5 Thoughts - 2008 Alamo Bowl
Missouri WR Danario Alexander
Missouri WR Danario Alexander
Posted Dec 30, 2008

Missouri beats Northwestern 30-23 in OT ... 5 Thoughts on the 2008 Alamo Bowl

5 Thoughts ... 2008 Valero Alamo Bowl

Missouri 30 ... Northwestern 23 OT

GAME RECAP: Missouri overcomes sluggish game to win in OT 
- 2008 CFN Alamo Bowl Preview 

2008 Alamo Bowl Player Profiles, Histories, & More

1. Oh Ziggy, will you ever win (and I don't mean Mizzou defensive lineman Ziggy Hood)? Missouri had no business whatsoever winning this game. Absolutely none. The Tigers were outplayed, outhustled, outcoached, and out-anything else you want to put in there, except when it came to the play of LB Sean Weatherspoon and WR Jeremy Maclin, who put on their own personal NFL workouts. Chase Daniel was having a hard time throwing passes with both hands around his neck, the Mr. Automatic, Jeff Wolfert, missed, the Northwestern running game was working, and the Wildcat coordinators were coaching their tails off. None of it mattered as Daniel came through when he absolutely had to, the Tiger pass rush stepped it up a few notches, and Mizzou escaped. In other words, everything went right for Northwestern and it still couldn't come up with a bowl win. the Cats are now 0-for-6 in bowls in the modern era, and while this is a smart, tough team that played its tail off, that's not enough once the talent disparity starts to kick in. Head coach Pat Fitzgerald is a true believer in the program and he actually thinks he can create a national power in Evanston. He's just good/wacky enough to do it, but first the team has to bust through the bowl season. It's not going to get many opportunities, when a team as good as Missouri plays this poorly, again. - Pete Fiutak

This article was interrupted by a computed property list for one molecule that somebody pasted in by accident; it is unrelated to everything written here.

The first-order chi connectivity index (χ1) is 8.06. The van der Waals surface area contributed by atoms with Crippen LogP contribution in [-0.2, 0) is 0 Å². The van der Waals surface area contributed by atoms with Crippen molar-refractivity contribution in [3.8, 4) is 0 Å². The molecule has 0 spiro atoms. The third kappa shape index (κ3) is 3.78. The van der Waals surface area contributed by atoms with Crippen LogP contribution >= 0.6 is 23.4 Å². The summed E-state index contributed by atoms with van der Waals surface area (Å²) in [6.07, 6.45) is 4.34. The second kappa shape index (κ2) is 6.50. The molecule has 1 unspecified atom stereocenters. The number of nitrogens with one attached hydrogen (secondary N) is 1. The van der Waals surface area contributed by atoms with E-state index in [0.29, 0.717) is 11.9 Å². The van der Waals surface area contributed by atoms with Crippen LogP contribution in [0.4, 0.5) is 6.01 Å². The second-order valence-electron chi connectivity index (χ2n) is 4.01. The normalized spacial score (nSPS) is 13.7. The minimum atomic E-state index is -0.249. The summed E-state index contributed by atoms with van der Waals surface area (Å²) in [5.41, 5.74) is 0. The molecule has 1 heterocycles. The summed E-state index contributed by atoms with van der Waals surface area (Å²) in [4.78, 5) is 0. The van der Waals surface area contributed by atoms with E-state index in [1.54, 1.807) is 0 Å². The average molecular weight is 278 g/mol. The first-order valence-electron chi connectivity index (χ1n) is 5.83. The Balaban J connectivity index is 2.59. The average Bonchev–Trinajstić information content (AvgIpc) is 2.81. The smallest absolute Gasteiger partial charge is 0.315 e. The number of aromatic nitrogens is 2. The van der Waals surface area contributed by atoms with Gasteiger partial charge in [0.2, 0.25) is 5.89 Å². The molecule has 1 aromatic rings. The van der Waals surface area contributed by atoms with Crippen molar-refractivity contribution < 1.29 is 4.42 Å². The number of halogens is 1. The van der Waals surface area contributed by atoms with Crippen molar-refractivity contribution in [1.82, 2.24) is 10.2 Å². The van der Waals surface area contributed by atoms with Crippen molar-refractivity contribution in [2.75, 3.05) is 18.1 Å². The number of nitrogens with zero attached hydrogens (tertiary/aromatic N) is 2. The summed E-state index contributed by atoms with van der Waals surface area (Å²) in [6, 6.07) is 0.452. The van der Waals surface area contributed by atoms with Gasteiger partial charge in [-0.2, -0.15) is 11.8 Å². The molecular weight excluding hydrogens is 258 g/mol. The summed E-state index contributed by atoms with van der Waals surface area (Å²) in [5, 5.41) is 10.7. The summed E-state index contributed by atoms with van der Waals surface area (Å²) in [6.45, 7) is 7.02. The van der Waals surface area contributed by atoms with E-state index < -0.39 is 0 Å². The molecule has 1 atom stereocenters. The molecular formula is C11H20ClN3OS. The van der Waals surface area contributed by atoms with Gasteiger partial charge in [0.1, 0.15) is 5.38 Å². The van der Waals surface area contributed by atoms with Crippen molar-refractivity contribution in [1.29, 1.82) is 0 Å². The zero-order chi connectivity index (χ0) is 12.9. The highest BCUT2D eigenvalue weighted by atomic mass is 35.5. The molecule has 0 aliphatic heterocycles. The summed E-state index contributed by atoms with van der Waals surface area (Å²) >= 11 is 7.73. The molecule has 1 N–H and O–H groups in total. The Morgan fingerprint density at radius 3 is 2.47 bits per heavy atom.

2. This Alamo Bowl was eerily reminiscent of the 1998 game between Big 12 North champion Kansas State and mid-tier Big Ten team Purdue. A decade ago, K-State lost the Big 12 title game and tumbled all the way down to San Antonio, a lovely city for tourists, but not the kind of bowl destination national title contenders desire. Bill Snyder's heavily-favored Wildcats acted like they didn't want to be in the Alamodome on that night, and sure enough, a fellow named Drew Brees led the Boilermakers to a mammoth upset.
Yes, the Big 12 big boy prevailed this time around, as Missouri held off Northwestern, but make no mistake: These purple-clad Wildcats from Illinois played with far more fire than the Wildcats from Kansas State did in 1998. Northwestern outworked and outfought Mizzou by a wide margin, playing close to the very height of its ability while the Tigers suffered through a listless and largely brain-dead performance. The one good thing that can be said about Missouri is that it dusted itself off and summoned up enough mental toughness to pull out the victory in crunch time.
The biggest story of this game was the emergence of the well-known "grumble factor," a disease evinced when a gifted team decides that it doesn't really care that much about the game it's playing. This writer was surprised to see such a scenario develop in San Antonio because Missouri didn't pout when relegated to the Cotton Bowl last season against Arkansas. At the end of the 2007 campaign, Missouri deserved a BCS bowl but was forced to trudge to Dallas. Yet, Gary Pinkel's team chose to show up and display maximum intensity on every snap. The result was not just a decisive win, but a statement about the increased maturity level of a program that had shed its underachieving past.